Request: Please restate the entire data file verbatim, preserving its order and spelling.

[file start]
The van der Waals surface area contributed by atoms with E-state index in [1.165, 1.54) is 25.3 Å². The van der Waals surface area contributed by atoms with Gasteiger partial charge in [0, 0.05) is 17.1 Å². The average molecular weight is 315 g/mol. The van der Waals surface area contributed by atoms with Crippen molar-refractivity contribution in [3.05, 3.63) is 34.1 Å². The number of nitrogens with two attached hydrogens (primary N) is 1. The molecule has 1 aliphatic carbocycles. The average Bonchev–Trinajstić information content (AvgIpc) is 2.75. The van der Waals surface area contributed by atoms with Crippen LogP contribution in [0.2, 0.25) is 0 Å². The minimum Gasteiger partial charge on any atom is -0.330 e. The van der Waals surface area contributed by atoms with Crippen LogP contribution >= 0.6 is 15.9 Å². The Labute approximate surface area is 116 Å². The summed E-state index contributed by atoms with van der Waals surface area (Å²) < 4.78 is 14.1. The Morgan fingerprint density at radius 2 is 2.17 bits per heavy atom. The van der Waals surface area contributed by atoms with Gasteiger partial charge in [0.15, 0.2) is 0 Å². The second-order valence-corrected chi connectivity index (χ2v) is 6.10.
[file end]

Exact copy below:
The van der Waals surface area contributed by atoms with E-state index in [1.165, 1.54) is 25.3 Å². The van der Waals surface area contributed by atoms with Gasteiger partial charge in [0, 0.05) is 17.1 Å². The average molecular weight is 315 g/mol. The van der Waals surface area contributed by atoms with Crippen molar-refractivity contribution in [3.05, 3.63) is 34.1 Å². The number of nitrogens with two attached hydrogens (primary N) is 1. The molecule has 1 aliphatic carbocycles. The average Bonchev–Trinajstić information content (AvgIpc) is 2.75. The van der Waals surface area contributed by atoms with Crippen LogP contribution in [0.2, 0.25) is 0 Å². The minimum Gasteiger partial charge on any atom is -0.330 e. The van der Waals surface area contributed by atoms with Crippen LogP contribution >= 0.6 is 15.9 Å². The Labute approximate surface area is 116 Å². The summed E-state index contributed by atoms with van der Waals surface area (Å²) < 4.78 is 14.1. The Morgan fingerprint density at radius 2 is 2.17 bits per heavy atom. The van der Waals surface area contributed by atoms with Gasteiger partial charge in [0.15, 0.2) is 0 Å². The second-order valence-corrected chi connectivity index (χ2v) is 6.10.